According to Gamper, one function of science is to determine how the world is. Science, Gamper continues, rests on a set of basic assumptions, and the gap between basic assumptions and science should be filled by ontological frameworks that accommodates the modal properties of such assumptions. Different frameworks may surely suggest different modal properties. Thus, in so far as we use different basic assumptions, we can have different ontologies with different modal properties. Ontologies affect, in turn, science, which, however, has (...) the power to falsify the ontological frameworks. The aim of this article is to show a possible trouble of Gamper's proposal, here considered as applied to the geographical debate. (shrink)
The growing diffusion of perspectivism within the debate on information system ontologies [ISOs] does not correspond to a thorough analysis of what perspectivism specifically consists of. This paper aims to fill this void. First, I show what supporting perspectivism in information system ontologies [PISO] means in terms of (minimal) claims and implications; then I argue that the definitions of ISO implicitly assume PISO’s (minimal) claims or, in other words, that ISOs presuppose and maintain PISO. Section 2 presents the main definitions (...) of ISO. Section 3 specifies what claims are common to all perspectivists in ISO. Sects. 4–7 analyze the implications of those claims. Section 8 explores the chance of multiple perspectivisms within ISOs’ domain. Finally, Sects. 9–10 assume that, if PISO’s (minimal) claims and (their) implications can be inferred from ISO’s definitions, then ISOs are perspectivist, or PISO’s minimal claims are assumptions underlying ISOs. (shrink)
Despite the fact that information systems ontologies [ISOs] support the mutual understanding between human beings and software applications, human beings and software applications do not understand ISOs' contents in the same way. The same applies to ontological integration. This paper attempts to account for such discrepancies by emphasizing that while human being can have access to entities represented in ISOs, software applications cannot.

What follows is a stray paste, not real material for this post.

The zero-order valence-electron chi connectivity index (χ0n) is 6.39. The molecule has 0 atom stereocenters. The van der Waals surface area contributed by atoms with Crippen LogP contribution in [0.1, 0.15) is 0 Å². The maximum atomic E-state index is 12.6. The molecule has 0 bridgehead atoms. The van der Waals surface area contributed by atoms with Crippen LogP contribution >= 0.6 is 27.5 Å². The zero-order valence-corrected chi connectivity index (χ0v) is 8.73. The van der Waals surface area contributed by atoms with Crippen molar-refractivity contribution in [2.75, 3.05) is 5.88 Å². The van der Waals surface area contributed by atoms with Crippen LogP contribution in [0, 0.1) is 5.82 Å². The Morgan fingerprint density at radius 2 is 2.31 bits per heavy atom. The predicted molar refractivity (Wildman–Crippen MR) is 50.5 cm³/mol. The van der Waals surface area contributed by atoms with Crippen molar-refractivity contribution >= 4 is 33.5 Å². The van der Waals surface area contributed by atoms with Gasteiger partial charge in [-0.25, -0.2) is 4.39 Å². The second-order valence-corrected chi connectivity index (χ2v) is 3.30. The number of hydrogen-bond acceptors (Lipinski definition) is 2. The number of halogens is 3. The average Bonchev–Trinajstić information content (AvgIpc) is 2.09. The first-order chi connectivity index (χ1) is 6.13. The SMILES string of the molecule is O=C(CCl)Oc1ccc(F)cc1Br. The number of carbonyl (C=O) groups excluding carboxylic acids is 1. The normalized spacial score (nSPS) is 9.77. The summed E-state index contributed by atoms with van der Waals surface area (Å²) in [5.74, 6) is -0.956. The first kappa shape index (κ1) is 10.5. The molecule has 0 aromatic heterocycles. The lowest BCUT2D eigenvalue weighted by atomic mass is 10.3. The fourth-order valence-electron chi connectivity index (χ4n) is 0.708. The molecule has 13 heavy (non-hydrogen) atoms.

This anthology aims to present the fundamental philosophical issues and tools required by the reflection within and upon geography and Geographic Information Systems. It is an introduction to the philosophy for GIScience from an analytical perspective, which looks at GIS with a specific focus on its fundamental and most general concepts and distinctions. The first part of the book is devoted to explore some of the main philosophical questions arising from GIS and GIScience, which include, among others, investigations in ontology, (...) epistemology, linguistics and geometrical modeling. The second part concerns issues related to spatial and cartographical representations of the geographical world. The third part is focused on the ontology of geography, specifically in terms of geographical entities, objects and boundaries. Finally, in the fourth part, the topic of GIS constitutes a starting point for exploring themes such as quantum geography and disorientation, and for defining professional profiles for geographers with competences in GIS environment. This book on a new and unexplored field of research could be a fundamental point of reference for professional philosophers and geographers interested in the theoretical reflection about the foundational concepts of GIScience. It is also interesting reading material for students in philosophy, geography, applied ontology, GIScience, geomatics and computer science. (shrink)